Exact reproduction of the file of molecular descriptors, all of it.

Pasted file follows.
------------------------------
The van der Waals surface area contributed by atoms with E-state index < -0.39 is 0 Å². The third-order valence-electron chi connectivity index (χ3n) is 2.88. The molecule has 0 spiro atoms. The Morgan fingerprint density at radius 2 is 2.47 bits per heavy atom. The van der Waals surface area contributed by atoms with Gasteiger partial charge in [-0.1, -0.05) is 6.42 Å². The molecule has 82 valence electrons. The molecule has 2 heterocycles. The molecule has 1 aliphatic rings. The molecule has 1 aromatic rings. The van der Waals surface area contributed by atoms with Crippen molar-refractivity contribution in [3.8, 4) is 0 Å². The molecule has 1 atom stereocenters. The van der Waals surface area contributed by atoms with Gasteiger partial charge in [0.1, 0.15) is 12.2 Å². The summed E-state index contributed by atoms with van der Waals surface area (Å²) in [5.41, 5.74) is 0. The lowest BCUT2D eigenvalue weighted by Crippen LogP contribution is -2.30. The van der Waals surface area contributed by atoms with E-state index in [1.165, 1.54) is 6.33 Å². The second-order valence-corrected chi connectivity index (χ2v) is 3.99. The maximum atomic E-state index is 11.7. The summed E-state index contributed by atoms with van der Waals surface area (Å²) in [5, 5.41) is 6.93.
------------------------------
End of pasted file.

The van der Waals surface area contributed by atoms with E-state index < -0.39 is 0 Å². The third-order valence-electron chi connectivity index (χ3n) is 2.88. The molecule has 0 spiro atoms. The Morgan fingerprint density at radius 2 is 2.47 bits per heavy atom. The van der Waals surface area contributed by atoms with Gasteiger partial charge in [-0.1, -0.05) is 6.42 Å². The molecule has 82 valence electrons. The molecule has 2 heterocycles. The molecule has 1 aliphatic rings. The molecule has 1 aromatic rings. The van der Waals surface area contributed by atoms with Crippen molar-refractivity contribution in [3.8, 4) is 0 Å². The molecule has 1 atom stereocenters. The van der Waals surface area contributed by atoms with Gasteiger partial charge in [0.1, 0.15) is 12.2 Å². The summed E-state index contributed by atoms with van der Waals surface area (Å²) in [5.41, 5.74) is 0. The lowest BCUT2D eigenvalue weighted by Crippen LogP contribution is -2.30. The van der Waals surface area contributed by atoms with E-state index in [1.165, 1.54) is 6.33 Å². The second-order valence-corrected chi connectivity index (χ2v) is 3.99. The maximum atomic E-state index is 11.7. The summed E-state index contributed by atoms with van der Waals surface area (Å²) in [5, 5.41) is 6.93.